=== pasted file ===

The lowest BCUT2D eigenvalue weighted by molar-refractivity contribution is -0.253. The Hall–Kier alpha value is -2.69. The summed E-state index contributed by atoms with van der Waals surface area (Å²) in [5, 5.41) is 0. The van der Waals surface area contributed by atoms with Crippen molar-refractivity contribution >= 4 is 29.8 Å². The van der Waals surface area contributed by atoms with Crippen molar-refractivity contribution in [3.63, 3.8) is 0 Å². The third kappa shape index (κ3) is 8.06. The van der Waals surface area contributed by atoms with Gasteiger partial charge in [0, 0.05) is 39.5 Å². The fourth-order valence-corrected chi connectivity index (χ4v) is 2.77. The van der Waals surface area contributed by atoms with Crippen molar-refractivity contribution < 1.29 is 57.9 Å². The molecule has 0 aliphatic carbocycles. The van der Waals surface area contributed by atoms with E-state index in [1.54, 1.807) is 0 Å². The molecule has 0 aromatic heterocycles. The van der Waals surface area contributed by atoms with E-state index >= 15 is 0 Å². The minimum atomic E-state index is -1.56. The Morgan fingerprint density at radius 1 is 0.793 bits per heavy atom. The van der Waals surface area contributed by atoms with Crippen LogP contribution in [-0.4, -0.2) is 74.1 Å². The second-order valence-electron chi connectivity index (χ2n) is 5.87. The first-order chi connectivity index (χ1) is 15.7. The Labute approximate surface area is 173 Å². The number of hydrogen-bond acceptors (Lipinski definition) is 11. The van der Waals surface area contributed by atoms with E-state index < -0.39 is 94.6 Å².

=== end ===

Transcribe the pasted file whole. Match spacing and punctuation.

The lowest BCUT2D eigenvalue weighted by molar-refractivity contribution is -0.253. The Hall–Kier alpha value is -2.69. The summed E-state index contributed by atoms with van der Waals surface area (Å²) in [5, 5.41) is 0. The van der Waals surface area contributed by atoms with Crippen molar-refractivity contribution >= 4 is 29.8 Å². The van der Waals surface area contributed by atoms with Crippen molar-refractivity contribution in [3.63, 3.8) is 0 Å². The third kappa shape index (κ3) is 8.06. The van der Waals surface area contributed by atoms with Gasteiger partial charge in [0, 0.05) is 39.5 Å². The fourth-order valence-corrected chi connectivity index (χ4v) is 2.77. The van der Waals surface area contributed by atoms with Crippen molar-refractivity contribution < 1.29 is 57.9 Å². The molecule has 0 aliphatic carbocycles. The van der Waals surface area contributed by atoms with E-state index in [1.54, 1.807) is 0 Å². The molecule has 0 aromatic heterocycles. The van der Waals surface area contributed by atoms with E-state index >= 15 is 0 Å². The minimum atomic E-state index is -1.56. The Morgan fingerprint density at radius 1 is 0.793 bits per heavy atom. The van der Waals surface area contributed by atoms with Crippen LogP contribution in [-0.4, -0.2) is 74.1 Å². The second-order valence-electron chi connectivity index (χ2n) is 5.87. The first-order chi connectivity index (χ1) is 15.7. The Labute approximate surface area is 173 Å². The number of hydrogen-bond acceptors (Lipinski definition) is 11. The van der Waals surface area contributed by atoms with E-state index < -0.39 is 94.6 Å².